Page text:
Tuesday, September 7, 2010

Left-wing Nobel Prize-Winning Economist Loses to Yellow No. 2 on "Who Has More Collected Knowledge Than a Pencil?"

Hollywood, California--Nobel Prize-winning economist and New York Times columnist Paul Krugman, a prominent defender of government control of the economy, lost to a Yellow No. 2 on the television show "Who Has More Collected Knowledge Than a Pencil?"

Krugman -- a harsh critic of free enterprise -- spouted a wealth of aggregate statistics, but was ultimately outmatched by the vast collection of knowledge and skills that go into the common pencil such as the one next to him, the result of the remarkably complex and free interaction of literally thousands of people around the world -- from the Oregon tree growers to the Connecticut saw makers, to the Midwestern ore miners, the graphite producers from Ceylon, and the Mexican parrafin plant, to name just a few.

As host Jeff Foxworthy walked the contestants through the questioning, it became clear that not only did Krugman not have the smallest fraction of the knowledge necessary to produce his ordinary pencil opponent, but that no one did.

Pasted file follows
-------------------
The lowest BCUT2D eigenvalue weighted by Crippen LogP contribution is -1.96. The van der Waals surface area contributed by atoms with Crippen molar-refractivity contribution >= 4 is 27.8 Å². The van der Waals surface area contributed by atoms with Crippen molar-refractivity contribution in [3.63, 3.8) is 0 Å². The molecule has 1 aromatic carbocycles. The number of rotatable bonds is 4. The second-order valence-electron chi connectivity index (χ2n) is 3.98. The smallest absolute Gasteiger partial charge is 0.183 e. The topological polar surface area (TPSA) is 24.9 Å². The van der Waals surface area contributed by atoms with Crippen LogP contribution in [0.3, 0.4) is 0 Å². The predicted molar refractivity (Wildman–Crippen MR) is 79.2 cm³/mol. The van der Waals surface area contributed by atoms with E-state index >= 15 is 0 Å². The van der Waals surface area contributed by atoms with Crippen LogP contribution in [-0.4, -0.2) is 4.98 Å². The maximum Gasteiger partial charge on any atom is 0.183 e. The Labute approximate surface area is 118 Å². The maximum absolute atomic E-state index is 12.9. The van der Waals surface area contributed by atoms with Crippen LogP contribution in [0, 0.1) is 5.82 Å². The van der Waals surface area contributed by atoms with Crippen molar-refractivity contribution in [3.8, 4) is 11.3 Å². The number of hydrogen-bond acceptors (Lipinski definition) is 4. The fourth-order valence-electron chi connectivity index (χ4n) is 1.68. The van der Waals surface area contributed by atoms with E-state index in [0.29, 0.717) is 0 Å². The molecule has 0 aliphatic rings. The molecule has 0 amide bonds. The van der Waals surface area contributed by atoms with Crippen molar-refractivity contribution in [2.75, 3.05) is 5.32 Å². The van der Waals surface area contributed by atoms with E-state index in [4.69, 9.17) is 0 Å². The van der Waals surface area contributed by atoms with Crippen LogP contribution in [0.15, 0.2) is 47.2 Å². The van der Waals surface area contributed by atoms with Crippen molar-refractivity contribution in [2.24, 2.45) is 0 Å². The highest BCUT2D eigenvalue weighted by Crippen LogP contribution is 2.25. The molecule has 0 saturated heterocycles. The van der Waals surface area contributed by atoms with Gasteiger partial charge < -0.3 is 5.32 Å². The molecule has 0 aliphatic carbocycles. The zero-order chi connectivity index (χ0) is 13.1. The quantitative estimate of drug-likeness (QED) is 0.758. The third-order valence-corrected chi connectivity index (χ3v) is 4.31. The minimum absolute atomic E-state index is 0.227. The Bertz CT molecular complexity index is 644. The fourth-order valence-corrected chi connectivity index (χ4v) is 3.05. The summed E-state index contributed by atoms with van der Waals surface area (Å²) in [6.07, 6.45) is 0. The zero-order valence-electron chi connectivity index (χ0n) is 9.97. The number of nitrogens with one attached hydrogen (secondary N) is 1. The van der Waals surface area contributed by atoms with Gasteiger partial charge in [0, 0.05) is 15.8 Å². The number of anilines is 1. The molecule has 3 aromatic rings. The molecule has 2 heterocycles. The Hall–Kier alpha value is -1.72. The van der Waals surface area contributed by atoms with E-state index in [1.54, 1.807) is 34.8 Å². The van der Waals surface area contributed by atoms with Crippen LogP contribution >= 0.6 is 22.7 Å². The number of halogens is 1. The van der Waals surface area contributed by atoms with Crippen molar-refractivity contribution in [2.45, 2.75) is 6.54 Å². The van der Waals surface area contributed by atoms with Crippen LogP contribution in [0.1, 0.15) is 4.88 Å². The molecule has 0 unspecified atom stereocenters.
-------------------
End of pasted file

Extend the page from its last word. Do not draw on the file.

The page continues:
"It wasn't fair," Krugman complained after the show. "The pencil represents a vast collection of information that could never result from the orders of government bureaucrats working with economics experts like me. That blasted pencil's the product of a staggeringly sophisticated but spontaneous free enterprise network guided by millions of individual interactions based on voluntary and mutually beneficial exchanges. And the government needs to put an end to that unfairness!"

Associated video: Milton Friedman; associated articles: Economic Liberty; Wall Street Journal; National Review

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